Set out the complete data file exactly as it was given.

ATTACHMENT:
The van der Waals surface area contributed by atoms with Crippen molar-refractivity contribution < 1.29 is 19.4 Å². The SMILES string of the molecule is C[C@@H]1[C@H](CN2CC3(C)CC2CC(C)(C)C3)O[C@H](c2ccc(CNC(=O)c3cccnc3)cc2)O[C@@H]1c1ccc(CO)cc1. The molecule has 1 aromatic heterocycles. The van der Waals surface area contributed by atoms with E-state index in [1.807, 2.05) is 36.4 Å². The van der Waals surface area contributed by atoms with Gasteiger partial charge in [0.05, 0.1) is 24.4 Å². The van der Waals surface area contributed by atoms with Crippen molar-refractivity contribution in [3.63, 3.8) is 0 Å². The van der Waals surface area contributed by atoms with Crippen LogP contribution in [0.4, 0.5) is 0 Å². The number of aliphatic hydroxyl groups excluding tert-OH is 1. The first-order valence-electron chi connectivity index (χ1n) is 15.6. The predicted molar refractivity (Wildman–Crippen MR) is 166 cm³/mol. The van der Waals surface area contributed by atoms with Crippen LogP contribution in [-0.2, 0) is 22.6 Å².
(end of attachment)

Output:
The van der Waals surface area contributed by atoms with Crippen molar-refractivity contribution < 1.29 is 19.4 Å². The SMILES string of the molecule is C[C@@H]1[C@H](CN2CC3(C)CC2CC(C)(C)C3)O[C@H](c2ccc(CNC(=O)c3cccnc3)cc2)O[C@@H]1c1ccc(CO)cc1. The molecule has 1 aromatic heterocycles. The van der Waals surface area contributed by atoms with E-state index in [1.807, 2.05) is 36.4 Å². The van der Waals surface area contributed by atoms with Gasteiger partial charge in [0.05, 0.1) is 24.4 Å². The van der Waals surface area contributed by atoms with Crippen molar-refractivity contribution in [3.63, 3.8) is 0 Å². The van der Waals surface area contributed by atoms with Crippen LogP contribution in [0.4, 0.5) is 0 Å². The number of aliphatic hydroxyl groups excluding tert-OH is 1. The first-order valence-electron chi connectivity index (χ1n) is 15.6. The predicted molar refractivity (Wildman–Crippen MR) is 166 cm³/mol. The van der Waals surface area contributed by atoms with Crippen LogP contribution in [-0.2, 0) is 22.6 Å².